1529               PORT ARTHUR SHIP-CANAL

body, about forty inches long, with a short tail. The hair is dark brown, and the spines are from four to six inches long. They are almost hidden in the hair. It is found in New England, New York, Pennsylvania, Ohio and northward and northwestward. It should never be called hedgehog, for the latter is not a gnawing animal but an insect-eater, smaller, weaker and not found in America. Porcupines are slow-moving and slow-witted creatures. The idea that they can shoot their quills is a mistaken one, but when attacked they strike with the tail, and quills are thus driven into the disturber. When alarmed, the quills are raised erect, the animal presenting its bristling appearance. The tree-porcupine of tropical South America and Mexico is of slighter build, and has a tail capable of grasping.

Poros'ity, a term by which we express the fact that no body of matter, whether solid or liquid, completely fills the space it occupies, as the particles or molecules of all bodies have spaces between them filled with air, and these spaces are called pores. Many objects, as wood and cloth, show their porosity by the readiness with which they absorb water or any other liquid. Under heavy pressure water has been forced through iron, silver and other metals; and the porosity of water itself has been proven by mixing it with alcohol and noting the fact that the bulk of the mixture is much less than the sum of the two bulks before the mixture.

Porphyry (pr'f-rŷ), igneous rocks made of large and distinct crystals imbedded in a matrix of small and often indistinct crystals. The term also is sometimes applied to lavas, the matrix of which is but partly crystalline. The name, therefore, refers to the structure of the rock, not to its composition. A granite would be called porphy-ritic if some of its crystals, for example some of its feldspar crystals, were conspicuously larger than others. A quartz porphyry is one in which the conspicuous crystals (phenocrysts) are all quartz. Light-colored igneous rocks are more commonly porphy-ritic than dark ones.

Porpoise (par'pus), a sea-mammal belonging to the group of toothed whales. They are similar in general appearance to dolphins, but have a shorter snout. They are dark above and whitish below. Porpoises are common in the North Atlantic near shore, and often ascend rivers. They feed on such fish as mackerel and herring, for the capture of which their teeth are well-adapted. The bay-porpoise of the Pacific coast is the

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smallest of the whale family, being often not more than four or five feet long. Some other species reach a length of about nine feet. Their very thick hide is beaten down and made into soft leather. Their fat yields oil of fine quality. '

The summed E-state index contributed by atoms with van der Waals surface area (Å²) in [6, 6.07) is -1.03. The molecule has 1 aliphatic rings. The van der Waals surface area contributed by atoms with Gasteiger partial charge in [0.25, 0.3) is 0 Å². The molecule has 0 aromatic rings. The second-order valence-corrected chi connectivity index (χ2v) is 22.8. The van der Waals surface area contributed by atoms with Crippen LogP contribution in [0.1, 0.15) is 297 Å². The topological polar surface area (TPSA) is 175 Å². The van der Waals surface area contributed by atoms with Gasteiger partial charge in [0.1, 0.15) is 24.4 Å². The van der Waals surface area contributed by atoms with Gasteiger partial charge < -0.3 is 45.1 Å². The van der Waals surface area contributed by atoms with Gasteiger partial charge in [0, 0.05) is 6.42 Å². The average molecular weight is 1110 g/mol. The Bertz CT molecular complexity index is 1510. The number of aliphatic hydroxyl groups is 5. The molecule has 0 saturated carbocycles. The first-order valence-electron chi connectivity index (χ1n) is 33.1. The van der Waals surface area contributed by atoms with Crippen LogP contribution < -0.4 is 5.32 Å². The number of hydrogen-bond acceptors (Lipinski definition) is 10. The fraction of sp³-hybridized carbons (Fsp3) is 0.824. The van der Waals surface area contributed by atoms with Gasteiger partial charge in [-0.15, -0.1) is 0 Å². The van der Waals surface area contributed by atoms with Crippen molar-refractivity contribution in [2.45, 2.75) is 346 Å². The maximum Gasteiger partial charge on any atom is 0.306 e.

Port Ar'thur, called by the Chinese Lu-shun-k'ow, is a naval station on the northern coast of China, in the province of Shing-king, about 275 miles east of Peking. Up to 1881 it was merely a harbor of refuge for coastwise sailing vessels; but in that year China determined to make it a naval port for her northern squadron. It is entirely surrounded by hills; and at great expense it was fitted with dry docks, foundries for casting heavy ordnance and everything needful to constitute an important station. It grew from a mere handful of mud huts in 1881 to a place of 6,000 inhabitants in 1893. In 1894 it was destroyed by the Japanese as a result of the war with China. In 1898 Russia obtained a lease of this harbor for twenty-five years, subject to renewal ; and with it was obtained possession of the adjacent seas and all the Chinese territory to the north. Port Arthur, though small, is naturally impregnable; and its many fortifications were made still more formidable by the Russian authorities. The acquisition of Port Arthur by Russia led to the occupation of Wei-Hai-Wei by Great Britain. In 1905 Japan captured Port Arthur from Russia after a long and terrible siege, and China, after the conclusion, of peace between Japan and Russia, ceded Port Arthur to Japan. See Chinese Empire, Japan and Russia.

Port Arthur, Can., a city on the western shore of Thunder Bay, in Lake Superior, Ontario. It is a divisional point on the Canadian Northern Railway and is the main line of the Canadian Pacific. It and Fort William (g. v.), twin cities almost joining, are at the head of lake-navigation. It, therefore, is a point of transhipment for much of the merchandise consigned by merchants east to the settlers on the western plains and for the grain from Canada's western wheat-belt, which is transhipped to the lake-vessels. The prosperous future of the west is assured, and therefore the location must bring prosperity to these twin cities. The elevators at Port Arthur will handle 9,000,000 bushels of grain. It is the terminus of the Northern Navigation Co., the Booth and White line and the Montreal and Lake Superior Steamships. Port Arthur has an extensive blast-furnace and immense docks; falls in its immediate vicinity can supply 150,000 horse-power. Its lumbering interests are very important. Population 14,000.

Port Arthur Ship=Canal, Tex., is an artificial waterway deriving its name from the town on Sabine Lake. This, which is three miles long and ten wide, marks the.